Cal Player: Humidity Got Us
[I am a believer in transparency, so here is the deal: The following quote was said by Cal linebacker Zach Follett, not the Cal tight end, as I had earlier posted. There is a representative from either school who types of quote sheets from the opposing locker room after the game. I spent all my time with Maryland, obviously, and not with Cal. I typed up the quote sheet from Cal and put it on the blog. But the quote was inaccurately attributed to Cal TE Tad Smith instead of LB Zach Follett. The reason I know it was wrong is because colleague Steve Yanda spent all his time with Cal, and he just called to tell me. Unfortunately, the AP story, which runs in many papers across the country, has the quote inaccurately attributed to Smith instead of Follett. I regret the error and confusion.]
A lot was made of California’s decision to arrive on the East Coast at 4 p.m. on Friday, exactly 20 hours before the ball was kicked off at Byrd Stadium. Coach Jeff Tedford said the Golden Bears could not do a walk-through Friday at Byrd Stadium because of the rain, so they used Maryland’s practice field. But another factor that Cal tight end Tad Smith talked about was the heat and humidity. The temperature was in the 80s at kickoff and I thought it felt a little muggy outside.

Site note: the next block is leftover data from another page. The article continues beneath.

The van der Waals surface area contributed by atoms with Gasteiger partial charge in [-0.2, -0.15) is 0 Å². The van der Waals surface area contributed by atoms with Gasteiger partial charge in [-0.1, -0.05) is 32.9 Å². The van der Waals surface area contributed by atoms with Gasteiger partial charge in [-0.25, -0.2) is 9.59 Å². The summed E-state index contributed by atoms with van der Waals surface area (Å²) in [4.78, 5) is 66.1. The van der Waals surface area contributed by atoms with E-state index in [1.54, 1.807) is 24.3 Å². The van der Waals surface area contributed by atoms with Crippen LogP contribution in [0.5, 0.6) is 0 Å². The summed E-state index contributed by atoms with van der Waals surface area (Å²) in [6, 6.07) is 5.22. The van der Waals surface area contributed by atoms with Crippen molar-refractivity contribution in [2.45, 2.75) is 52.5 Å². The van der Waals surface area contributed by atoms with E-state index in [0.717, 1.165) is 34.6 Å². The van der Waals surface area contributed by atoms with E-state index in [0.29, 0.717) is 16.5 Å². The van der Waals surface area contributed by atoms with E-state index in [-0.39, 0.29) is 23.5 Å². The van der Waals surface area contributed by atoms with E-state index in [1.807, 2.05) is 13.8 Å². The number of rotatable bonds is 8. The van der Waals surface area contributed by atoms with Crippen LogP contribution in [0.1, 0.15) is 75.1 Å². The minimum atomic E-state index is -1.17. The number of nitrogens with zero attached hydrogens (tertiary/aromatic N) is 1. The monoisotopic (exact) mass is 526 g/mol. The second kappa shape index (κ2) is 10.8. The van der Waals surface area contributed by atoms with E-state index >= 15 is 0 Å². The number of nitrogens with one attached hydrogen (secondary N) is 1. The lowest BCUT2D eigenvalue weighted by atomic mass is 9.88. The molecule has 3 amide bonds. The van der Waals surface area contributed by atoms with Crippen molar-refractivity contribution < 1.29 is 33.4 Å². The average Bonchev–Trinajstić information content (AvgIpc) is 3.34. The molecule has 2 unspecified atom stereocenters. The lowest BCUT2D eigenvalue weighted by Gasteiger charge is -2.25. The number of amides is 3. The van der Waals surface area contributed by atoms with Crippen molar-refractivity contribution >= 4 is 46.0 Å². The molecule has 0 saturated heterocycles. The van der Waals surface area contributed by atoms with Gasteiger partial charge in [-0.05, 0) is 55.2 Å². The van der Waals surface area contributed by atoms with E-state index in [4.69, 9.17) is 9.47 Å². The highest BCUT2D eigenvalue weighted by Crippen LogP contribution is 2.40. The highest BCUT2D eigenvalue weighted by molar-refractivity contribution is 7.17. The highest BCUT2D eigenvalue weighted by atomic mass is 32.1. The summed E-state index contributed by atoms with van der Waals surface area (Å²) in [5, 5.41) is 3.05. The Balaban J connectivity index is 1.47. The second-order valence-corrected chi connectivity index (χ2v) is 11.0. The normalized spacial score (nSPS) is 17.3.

“It was tough,” said Follett. “The offense was not firing in the first three quarters and the defense was playing a little sluggish. To tell you the truth, this humidity was tough. With this heat and humidity, I was over-heating in the game but I think once we got our second wind as a defense in the second half, it was easier to feel more grounded. I don’t think the trip did anything to us. This was a tough heat to battle. We are not used to this humidity and they kind of had the advantage there.”
Cal linebacker Worrell Williams said the travel and the heat, “all that psychological stuff, subconsciously, it plays a factor.” And when asked how Maryland compared to the team they had watched on film, Williams said: “They were 10 times better” than they were on film.
This looked like a typical Cal team yesterday. Once they start looking good, people fill up the bandwagon just in time for the Golden Bears to lay a giant golden egg. Over the past few years, we’ve been waiting for Cal to seriously challenge USC in the Pac-10. That didn’t happen. And when Cal climbed to No. 2 in the rankings last season, they hobbled to a 1-6 finish, doomed by chemistry issues and a variety of factors. I had reservations about climbing aboard the Jeff Tedford train this season, even after the sound performances in the first two games. But I thought this could be the second or third best team in the Pac-10. Now I would go with Oregon to finish second in the conference.
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